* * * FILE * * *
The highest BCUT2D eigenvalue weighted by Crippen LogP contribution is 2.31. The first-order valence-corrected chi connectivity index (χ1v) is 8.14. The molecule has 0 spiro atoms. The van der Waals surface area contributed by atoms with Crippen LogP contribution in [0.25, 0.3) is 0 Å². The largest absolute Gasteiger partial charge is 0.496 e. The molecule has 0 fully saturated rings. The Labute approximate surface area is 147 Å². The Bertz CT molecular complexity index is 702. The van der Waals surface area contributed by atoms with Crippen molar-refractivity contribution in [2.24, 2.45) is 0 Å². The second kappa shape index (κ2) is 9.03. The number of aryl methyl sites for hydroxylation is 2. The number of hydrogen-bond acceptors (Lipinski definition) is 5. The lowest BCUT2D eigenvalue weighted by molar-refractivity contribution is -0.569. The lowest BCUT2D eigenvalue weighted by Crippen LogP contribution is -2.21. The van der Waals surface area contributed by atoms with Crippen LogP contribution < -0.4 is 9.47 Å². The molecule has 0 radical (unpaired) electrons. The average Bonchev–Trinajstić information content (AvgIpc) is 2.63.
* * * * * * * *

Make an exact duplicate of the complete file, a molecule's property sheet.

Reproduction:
The highest BCUT2D eigenvalue weighted by Crippen LogP contribution is 2.31. The first-order valence-corrected chi connectivity index (χ1v) is 8.14. The molecule has 0 spiro atoms. The van der Waals surface area contributed by atoms with Crippen LogP contribution in [0.25, 0.3) is 0 Å². The largest absolute Gasteiger partial charge is 0.496 e. The molecule has 0 fully saturated rings. The Labute approximate surface area is 147 Å². The Bertz CT molecular complexity index is 702. The van der Waals surface area contributed by atoms with Crippen molar-refractivity contribution in [2.24, 2.45) is 0 Å². The second kappa shape index (κ2) is 9.03. The number of aryl methyl sites for hydroxylation is 2. The number of hydrogen-bond acceptors (Lipinski definition) is 5. The lowest BCUT2D eigenvalue weighted by molar-refractivity contribution is -0.569. The lowest BCUT2D eigenvalue weighted by Crippen LogP contribution is -2.21. The van der Waals surface area contributed by atoms with Crippen LogP contribution < -0.4 is 9.47 Å². The molecule has 0 radical (unpaired) electrons. The average Bonchev–Trinajstić information content (AvgIpc) is 2.63.